“Finna is constantly expanding. More and more libraries integrate their catalogues in the search engine. It now has 120 member organisations, so far only Finnish. We have been in touch with Finna to see how we could fit into their expansion plans. A number of questions need to be sorted out. Maybe we will have a road map by this fall,” says Åsa Lund Moberg, head of the Nordic Africa Institute’s library.

Ways to access our library resources

Sweden: The institute’s library has integrated at the national Swedish library portal Libris, since it was first made available online on the internet in the 1990’s. Swedish libraries have free-of-charge interlibrary loans from Nordic countries.

Denmark: The institute’s entire collection is since 2007 searchable through the Danish national library portal and Danish residents can make loan reservations straight from there. Danish libraries have free-of-charge interlibrary loans from Nordic countries.

Iceland: The institute’s library collection of e-publications is since March this year searchable and freely downloadable through Iceland’s national library portal Leitir. Icelandic libraries charge user fees for interlibrary loans of printed books from Nordic countries.

Finland: The institute’s library collection is not available through the Finnish national library portal Finna, but the prospect of integrating at least the e-publications into Finna looks hopeful. Finnish residents can already today find and download all our e-publications for free through Africalitplus. Finnish libraries charge user fees for interlibrary loans of printed books from Nordic countries.

Norway: Since the its collection is not searchable through the Norwegian national library portal Oria, the institute’s library does not reach out so well to Norway. Norwegian residents can however turn to AfricaLit Plus for access to the entire collections. Norwegian libraries have free-of-charge interlibrary loans from Nordic countries.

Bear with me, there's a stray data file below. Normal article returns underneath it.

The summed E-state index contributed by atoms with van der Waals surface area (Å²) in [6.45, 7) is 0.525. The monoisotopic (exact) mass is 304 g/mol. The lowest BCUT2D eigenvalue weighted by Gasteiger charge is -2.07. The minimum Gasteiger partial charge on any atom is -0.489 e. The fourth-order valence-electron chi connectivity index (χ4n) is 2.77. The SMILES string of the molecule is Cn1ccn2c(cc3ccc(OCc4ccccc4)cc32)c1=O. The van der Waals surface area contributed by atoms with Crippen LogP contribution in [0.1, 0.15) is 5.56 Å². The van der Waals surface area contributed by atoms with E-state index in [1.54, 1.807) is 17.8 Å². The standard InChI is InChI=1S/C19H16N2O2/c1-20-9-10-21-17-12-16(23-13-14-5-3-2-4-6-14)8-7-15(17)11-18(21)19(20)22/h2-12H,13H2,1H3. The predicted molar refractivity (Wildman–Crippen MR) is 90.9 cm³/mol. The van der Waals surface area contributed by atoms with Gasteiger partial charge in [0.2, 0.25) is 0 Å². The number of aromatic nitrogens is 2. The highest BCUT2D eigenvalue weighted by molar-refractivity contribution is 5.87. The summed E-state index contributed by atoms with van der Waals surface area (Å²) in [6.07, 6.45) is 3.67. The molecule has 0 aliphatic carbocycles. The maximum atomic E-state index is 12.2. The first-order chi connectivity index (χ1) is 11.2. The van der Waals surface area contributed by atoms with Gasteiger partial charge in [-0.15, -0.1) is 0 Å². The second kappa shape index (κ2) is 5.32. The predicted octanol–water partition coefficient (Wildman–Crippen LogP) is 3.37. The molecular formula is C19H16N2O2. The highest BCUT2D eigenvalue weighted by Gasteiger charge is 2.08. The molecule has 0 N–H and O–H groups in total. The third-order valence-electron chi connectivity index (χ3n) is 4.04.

The rest of the world. The collection of almost 5,000 freely downloadable e-publications is available all over the world through the institute’s own online search engine AfricaLit Plus.


Pétur Skúlason Waldorff, anthropologist and development consultant, University of Iceland.

“A rising interest in Africa research in Iceland”

Comment from former NAI-researcher Pétur Skúlason Waldorff:

"The accessibility of the Nordic Africa Institute’s electronic publications in Iceland through Leitir is of immense importance for African studies in Iceland. This is especially important in light of the increased influx of international students, among them African students, in recent years, as well as rising interest in Africa research and international development studies at the University of Iceland."

"Furthermore, as Leitir is open to all Icelandic IP addresses, this addition to its database expands not only academia’s access to important articles, books and documents on a variety of African issues and research, but also to policy makers, civil society and the general Icelandic public."